Granville Island, It’s More Than The Public Market

A trip to Vancouver for myself and I think for many others always includes a visit to Granville Island. I have wonderful memories of playing at the water park as a child and of exploring the wonderful selection of games, toys and books available in the Kid’s Market. Taking The Aquabus from downtown Vancouver to the island always added to the adventure. Later when I moved to Vancouver to attend university I often visited the market not only to buy groceries now and again, but also just for the experience.

The public market has a great selection of produce in every season, but for that reason it is not always locally grown. However, for the really conscious consumer there tends to always be a few stands in the Public Market building where the vendor sells his or her own produce. The opportunity to buy fresh and locally grown products increases between June and October when the Farmer’s Market is open. While the island hosts fantastic food finds it is also home to a diverse and very talented community of local artists. Some sell their goods within the Public Market building while others have their own studios. In many cases you can watch the artists at work: sculpting, weaving, painting and print making among many other things.

As much as the fresh produce and locally caught fish draws ‘Vancouverites’ to the market throughout the year, it is the experience factor that draws them back. Further, it motivates them to bring their own friends and family there whenever they’re in town for a visit. The market therefore doubles not only as a local hot spot, but also as a top tourist destination. So what makes the island so special and attractive to people from such diverse backgrounds?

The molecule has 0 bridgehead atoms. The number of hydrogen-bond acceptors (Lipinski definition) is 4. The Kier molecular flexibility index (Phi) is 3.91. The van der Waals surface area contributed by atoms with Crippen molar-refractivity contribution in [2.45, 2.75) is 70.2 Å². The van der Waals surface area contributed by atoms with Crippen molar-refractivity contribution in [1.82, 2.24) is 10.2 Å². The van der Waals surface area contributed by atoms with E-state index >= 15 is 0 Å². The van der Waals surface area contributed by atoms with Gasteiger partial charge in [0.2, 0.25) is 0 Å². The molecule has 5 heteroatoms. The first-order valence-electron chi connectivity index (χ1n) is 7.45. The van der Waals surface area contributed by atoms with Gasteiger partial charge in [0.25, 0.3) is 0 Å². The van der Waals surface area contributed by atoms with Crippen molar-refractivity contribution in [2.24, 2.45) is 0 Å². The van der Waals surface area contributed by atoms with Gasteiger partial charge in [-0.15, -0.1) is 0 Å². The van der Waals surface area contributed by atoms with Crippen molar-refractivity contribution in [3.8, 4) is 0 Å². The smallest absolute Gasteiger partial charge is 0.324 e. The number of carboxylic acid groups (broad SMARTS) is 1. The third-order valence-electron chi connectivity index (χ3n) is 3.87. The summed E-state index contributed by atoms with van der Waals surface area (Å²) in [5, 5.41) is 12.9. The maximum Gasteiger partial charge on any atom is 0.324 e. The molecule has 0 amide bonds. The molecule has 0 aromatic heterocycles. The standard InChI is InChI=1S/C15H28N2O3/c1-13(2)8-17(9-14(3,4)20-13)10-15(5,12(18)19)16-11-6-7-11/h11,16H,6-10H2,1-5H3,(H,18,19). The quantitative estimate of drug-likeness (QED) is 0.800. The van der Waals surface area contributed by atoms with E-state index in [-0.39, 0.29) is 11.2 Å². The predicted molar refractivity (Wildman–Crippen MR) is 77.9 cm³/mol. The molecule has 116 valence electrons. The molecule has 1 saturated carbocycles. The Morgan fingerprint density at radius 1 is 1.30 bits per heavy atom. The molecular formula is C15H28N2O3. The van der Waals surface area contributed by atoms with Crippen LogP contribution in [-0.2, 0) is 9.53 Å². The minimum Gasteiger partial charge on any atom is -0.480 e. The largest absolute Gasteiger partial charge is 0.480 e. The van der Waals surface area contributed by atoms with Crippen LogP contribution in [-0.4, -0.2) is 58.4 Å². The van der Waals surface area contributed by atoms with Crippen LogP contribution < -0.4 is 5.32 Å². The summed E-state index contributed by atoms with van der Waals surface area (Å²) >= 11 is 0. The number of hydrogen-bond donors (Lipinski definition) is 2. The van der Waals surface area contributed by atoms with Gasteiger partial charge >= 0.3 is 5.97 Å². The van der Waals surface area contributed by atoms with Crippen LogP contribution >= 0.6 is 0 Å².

My best guess is that it offers a little something for everyone from fresh food: bagels, pasta, coffeeseafoodbread, and produce to fantastic eateries, kids only areas and unique shopping experiences. Not only does the market draw local and foreign visitors, but also the island’s businesses employ all kinds of people. Ocean concrete for example is a reminder of the island’s industrial past. Concrete workers and students at  Emily Carr Institute of Art and Design remind us that  the island is not exclusively reserved for yuppie “Vancouverites” and curious tourists. It is a fully functional industrial and creative space. What you will not find here are chain stores, themed restaurants or tacky tourist shops. If you are looking for a unique and authentic Vancouver experience then I would strongly suggest a visit to Granville Island. 

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